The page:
Not much is different from the standard Outlander I drove last year to the PHEV except for the various hybrid badging around the vehicle, and additional fuel filler door on the rear passenger-side fender housing the charging outlets. The hybrid system is comprised of 60kW electric motors mounted on each axle providing 80 horsepower. The motors draw their power from a 12 kWh lithium-ion battery. A 2.0L inline-four acts as the generator for the battery and can power the wheels in certain situations. Total output stands at 190 hp. The driver has three different drive modes for which the Outlander can operate. EV which makes the Outlander PHEV only run electric power; Battery Save which turns on the engine to power the wheels to save charge; and Battery Charge where the generator charges up the battery. Most of my week, I found myself using Battery Save and Charge when driving on the freeway. Around town, it was left in EV or automatic mode. When the Outlander PHEV is running on electric power only, it provides enough grunt to get out of the way of traffic when leaving a green light. But begin to climb in speed and you realize this isn’t a quick car. Despite the instantaneous torque, the Outlander PHEV does take its time getting up to speed. Some of this can be attributed to the curb weight of 4,222 lbs.  Not helping is when the engine comes on to charge/power the wheels. When the engine is put under a load, it sounds very harsh and under a lot of stress. EPA figures for the Outlander PHEV are 74 MPGe (electric and gas combined) and 25 MPG (gas only combined). My average for the week landed around 35 MPGe, which is well under the EPA figure. But I will cut it a fair amount of slack as it arrived during one of the coldest weeks Michigan experienced. For electric-only range, Mitsubishi claims 22 miles. I saw between 16-18 miles which isn’t bad considering the cold temps. On recharging, Mitsubishi says that the Outlander PHEV takes about 13 hours when plugged into 120V/8A outlet, or 8 hours for a 120V/12V outlet. In my testing with 120V charging, it took about 8 hours to fully charge a depleted battery. The Outlander PHEV feels at home on long stretches of road where it shows off one of its strongest attributes, a smooth ride. On some of the roughest roads in Metro Detroit, the Outlander glided over them like it was nothing. On a winding road, the Outlander PHEV feels slightly out of its depth partly due to very num steering. What is surprising is that the PHEV doesn’t have as much body roll as the standard model when put into a corner. I feel conflicted on the 2020 Outlander PHEV as on the surface, it is a pretty competent crossover with the ability to run on electric power only. But the gas engine needs a bit of NVH work and performance could be slightly better. Also, it has several issues that I talked about in the previous Outlander. The final nail is the price; $43,600 for the top-line GT seen here. Yes, it does qualify for a federal tax credit of almost $6,000 that drops the price to under $38,000. But that still a fair amount of money for what is an old crossover.  If you can find one at a decent price, around $35,000 or less, then I would say take a closer look at it. Otherwise, wait to see Ford and Toyota’s entrants into the PHEV crossover market.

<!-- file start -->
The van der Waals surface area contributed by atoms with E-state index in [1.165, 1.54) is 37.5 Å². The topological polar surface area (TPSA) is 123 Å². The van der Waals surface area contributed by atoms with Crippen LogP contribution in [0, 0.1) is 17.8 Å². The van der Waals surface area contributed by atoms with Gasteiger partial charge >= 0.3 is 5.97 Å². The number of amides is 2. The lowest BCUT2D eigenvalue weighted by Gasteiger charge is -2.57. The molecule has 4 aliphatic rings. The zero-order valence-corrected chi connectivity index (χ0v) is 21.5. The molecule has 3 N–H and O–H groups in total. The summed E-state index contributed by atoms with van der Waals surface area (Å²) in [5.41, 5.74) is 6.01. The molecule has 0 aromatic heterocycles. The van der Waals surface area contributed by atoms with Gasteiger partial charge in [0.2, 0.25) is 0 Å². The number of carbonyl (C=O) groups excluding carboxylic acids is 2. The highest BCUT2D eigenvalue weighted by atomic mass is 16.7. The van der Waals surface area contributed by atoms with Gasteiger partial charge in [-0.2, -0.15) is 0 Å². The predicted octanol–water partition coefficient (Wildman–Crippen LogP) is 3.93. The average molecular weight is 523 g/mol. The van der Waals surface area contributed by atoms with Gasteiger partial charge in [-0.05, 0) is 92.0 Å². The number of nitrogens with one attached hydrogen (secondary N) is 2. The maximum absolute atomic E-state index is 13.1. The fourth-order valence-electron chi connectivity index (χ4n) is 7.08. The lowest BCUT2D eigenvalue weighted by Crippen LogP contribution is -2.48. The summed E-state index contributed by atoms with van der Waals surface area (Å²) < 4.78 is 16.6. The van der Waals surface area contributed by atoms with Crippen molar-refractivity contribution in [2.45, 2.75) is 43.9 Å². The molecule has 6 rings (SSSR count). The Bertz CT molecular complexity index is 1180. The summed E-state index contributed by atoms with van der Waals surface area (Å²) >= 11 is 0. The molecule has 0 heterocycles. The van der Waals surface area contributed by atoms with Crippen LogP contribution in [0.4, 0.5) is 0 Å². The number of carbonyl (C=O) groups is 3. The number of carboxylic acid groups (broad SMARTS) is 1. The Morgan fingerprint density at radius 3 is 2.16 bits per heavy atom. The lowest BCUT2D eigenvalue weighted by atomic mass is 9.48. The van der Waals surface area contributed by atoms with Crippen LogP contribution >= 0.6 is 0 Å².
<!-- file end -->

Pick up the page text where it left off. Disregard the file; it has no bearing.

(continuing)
Disclaimer: Mitsubishi Provided the Outlander PHEV, Insurance, and One Tank of Gas
      Year: 2020
      Make: Mitsubishi
      Model: Outlander PHEV
      Trim: GT
      Engine: 60kW Electric Motors (Front and Rear Axles), 2.0L MIVEC DOHC 16-Valve Four-Cylinder
      Driveline: Single Speed Reduction Gearbox (Front & Rear), All-Wheel Drive
      Horsepower @ RPM: 80 @ 0 (Electric), 117 @ 4,500 (Gas),  190 (Total)
      Torque @ RPM: 101 @ 0 (Front Electric Motor), 144 @ 0 (Rear Electric Motor), 137 @ 4,500 (Gas)
      Fuel Economy: MPGe/Gasoline Combined - 74/25
      Curb Weight: 4,222 lbs
      Location of Manufacture: Okazaki, Japan
      Base Price: $41,495
      As Tested Price: $43,600 (Includes $1,095.00 Destination Charge)
      Options:
      GT Premium Interior Package - $400.00
      Pearl White Paint - $395.00
      Carpeted Floor Mats and Portfolio - $145.00
      Charging Cable Storage Bag - $70.00

      View full article
    • By William Maley
      I felt very mixed when I reviewed the Mitsubishi Outlander last year, There was a lot to like about the crossover, but the list of negatives pushed me towards recommending it if you could find one at a good price. How would I feel when I drove the Outlander PHEV? Spoiler: About the same.
      (Author's Note: If you're looking for thoughts on the interior, I will direct you to my Mitsubishi Outlander review from last year as the PHEV shares all of the positives and negatives from the standard model.)